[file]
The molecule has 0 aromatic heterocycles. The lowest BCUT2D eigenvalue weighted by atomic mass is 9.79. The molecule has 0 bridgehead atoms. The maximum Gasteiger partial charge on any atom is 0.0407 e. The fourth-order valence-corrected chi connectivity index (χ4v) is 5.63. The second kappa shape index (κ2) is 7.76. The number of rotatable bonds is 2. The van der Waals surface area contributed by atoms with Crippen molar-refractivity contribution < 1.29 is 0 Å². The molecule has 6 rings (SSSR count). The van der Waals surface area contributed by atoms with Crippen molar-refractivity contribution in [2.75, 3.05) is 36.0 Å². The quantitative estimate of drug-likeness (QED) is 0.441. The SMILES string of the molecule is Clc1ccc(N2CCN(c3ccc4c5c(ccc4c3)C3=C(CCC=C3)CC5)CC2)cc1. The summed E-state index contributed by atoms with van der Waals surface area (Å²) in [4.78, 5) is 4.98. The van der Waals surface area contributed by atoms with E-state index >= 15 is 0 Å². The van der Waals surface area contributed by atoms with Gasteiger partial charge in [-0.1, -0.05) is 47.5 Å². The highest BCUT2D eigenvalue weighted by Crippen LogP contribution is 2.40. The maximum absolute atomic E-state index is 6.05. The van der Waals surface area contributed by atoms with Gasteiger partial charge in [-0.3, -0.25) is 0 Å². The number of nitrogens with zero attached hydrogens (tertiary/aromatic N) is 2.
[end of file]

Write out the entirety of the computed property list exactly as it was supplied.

The molecule has 0 aromatic heterocycles. The lowest BCUT2D eigenvalue weighted by atomic mass is 9.79. The molecule has 0 bridgehead atoms. The maximum Gasteiger partial charge on any atom is 0.0407 e. The fourth-order valence-corrected chi connectivity index (χ4v) is 5.63. The second kappa shape index (κ2) is 7.76. The number of rotatable bonds is 2. The van der Waals surface area contributed by atoms with Crippen molar-refractivity contribution < 1.29 is 0 Å². The molecule has 6 rings (SSSR count). The van der Waals surface area contributed by atoms with Crippen molar-refractivity contribution in [2.75, 3.05) is 36.0 Å². The quantitative estimate of drug-likeness (QED) is 0.441. The SMILES string of the molecule is Clc1ccc(N2CCN(c3ccc4c5c(ccc4c3)C3=C(CCC=C3)CC5)CC2)cc1. The summed E-state index contributed by atoms with van der Waals surface area (Å²) in [4.78, 5) is 4.98. The van der Waals surface area contributed by atoms with E-state index >= 15 is 0 Å². The van der Waals surface area contributed by atoms with Gasteiger partial charge in [-0.1, -0.05) is 47.5 Å². The highest BCUT2D eigenvalue weighted by Crippen LogP contribution is 2.40. The maximum absolute atomic E-state index is 6.05. The van der Waals surface area contributed by atoms with Gasteiger partial charge in [-0.3, -0.25) is 0 Å². The number of nitrogens with zero attached hydrogens (tertiary/aromatic N) is 2.